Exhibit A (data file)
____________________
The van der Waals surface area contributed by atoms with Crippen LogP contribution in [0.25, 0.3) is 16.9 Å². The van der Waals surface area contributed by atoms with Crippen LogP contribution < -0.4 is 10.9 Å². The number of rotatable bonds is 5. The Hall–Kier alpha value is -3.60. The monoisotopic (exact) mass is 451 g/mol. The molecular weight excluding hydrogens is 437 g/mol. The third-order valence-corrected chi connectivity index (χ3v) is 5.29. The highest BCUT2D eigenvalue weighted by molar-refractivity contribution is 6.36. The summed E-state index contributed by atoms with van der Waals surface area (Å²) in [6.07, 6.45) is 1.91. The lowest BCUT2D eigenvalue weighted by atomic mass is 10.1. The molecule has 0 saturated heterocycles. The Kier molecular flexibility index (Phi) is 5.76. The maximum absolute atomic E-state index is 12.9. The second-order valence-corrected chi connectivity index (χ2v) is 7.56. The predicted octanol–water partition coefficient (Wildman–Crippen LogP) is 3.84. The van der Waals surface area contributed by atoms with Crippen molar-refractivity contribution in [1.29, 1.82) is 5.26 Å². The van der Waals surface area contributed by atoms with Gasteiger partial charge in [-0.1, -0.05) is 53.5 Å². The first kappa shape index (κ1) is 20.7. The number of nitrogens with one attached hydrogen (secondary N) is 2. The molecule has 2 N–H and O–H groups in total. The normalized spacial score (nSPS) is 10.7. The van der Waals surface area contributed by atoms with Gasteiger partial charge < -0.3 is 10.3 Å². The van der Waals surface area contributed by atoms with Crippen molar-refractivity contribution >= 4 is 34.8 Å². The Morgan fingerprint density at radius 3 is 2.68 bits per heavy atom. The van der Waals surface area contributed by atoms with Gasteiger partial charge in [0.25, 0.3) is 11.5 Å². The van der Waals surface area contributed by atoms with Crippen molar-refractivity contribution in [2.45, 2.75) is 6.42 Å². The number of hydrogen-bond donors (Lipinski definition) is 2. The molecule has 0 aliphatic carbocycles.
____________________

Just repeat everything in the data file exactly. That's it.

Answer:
The van der Waals surface area contributed by atoms with Crippen LogP contribution in [0.25, 0.3) is 16.9 Å². The van der Waals surface area contributed by atoms with Crippen LogP contribution < -0.4 is 10.9 Å². The number of rotatable bonds is 5. The Hall–Kier alpha value is -3.60. The monoisotopic (exact) mass is 451 g/mol. The molecular weight excluding hydrogens is 437 g/mol. The third-order valence-corrected chi connectivity index (χ3v) is 5.29. The highest BCUT2D eigenvalue weighted by molar-refractivity contribution is 6.36. The summed E-state index contributed by atoms with van der Waals surface area (Å²) in [6.07, 6.45) is 1.91. The lowest BCUT2D eigenvalue weighted by atomic mass is 10.1. The molecule has 0 saturated heterocycles. The Kier molecular flexibility index (Phi) is 5.76. The maximum absolute atomic E-state index is 12.9. The second-order valence-corrected chi connectivity index (χ2v) is 7.56. The predicted octanol–water partition coefficient (Wildman–Crippen LogP) is 3.84. The van der Waals surface area contributed by atoms with Crippen molar-refractivity contribution in [1.29, 1.82) is 5.26 Å². The van der Waals surface area contributed by atoms with Gasteiger partial charge in [-0.1, -0.05) is 53.5 Å². The first kappa shape index (κ1) is 20.7. The number of nitrogens with one attached hydrogen (secondary N) is 2. The molecule has 2 N–H and O–H groups in total. The normalized spacial score (nSPS) is 10.7. The van der Waals surface area contributed by atoms with Gasteiger partial charge < -0.3 is 10.3 Å². The van der Waals surface area contributed by atoms with Crippen molar-refractivity contribution >= 4 is 34.8 Å². The Morgan fingerprint density at radius 3 is 2.68 bits per heavy atom. The van der Waals surface area contributed by atoms with Gasteiger partial charge in [0.25, 0.3) is 11.5 Å². The van der Waals surface area contributed by atoms with Crippen molar-refractivity contribution in [2.45, 2.75) is 6.42 Å². The number of hydrogen-bond donors (Lipinski definition) is 2. The molecule has 0 aliphatic carbocycles.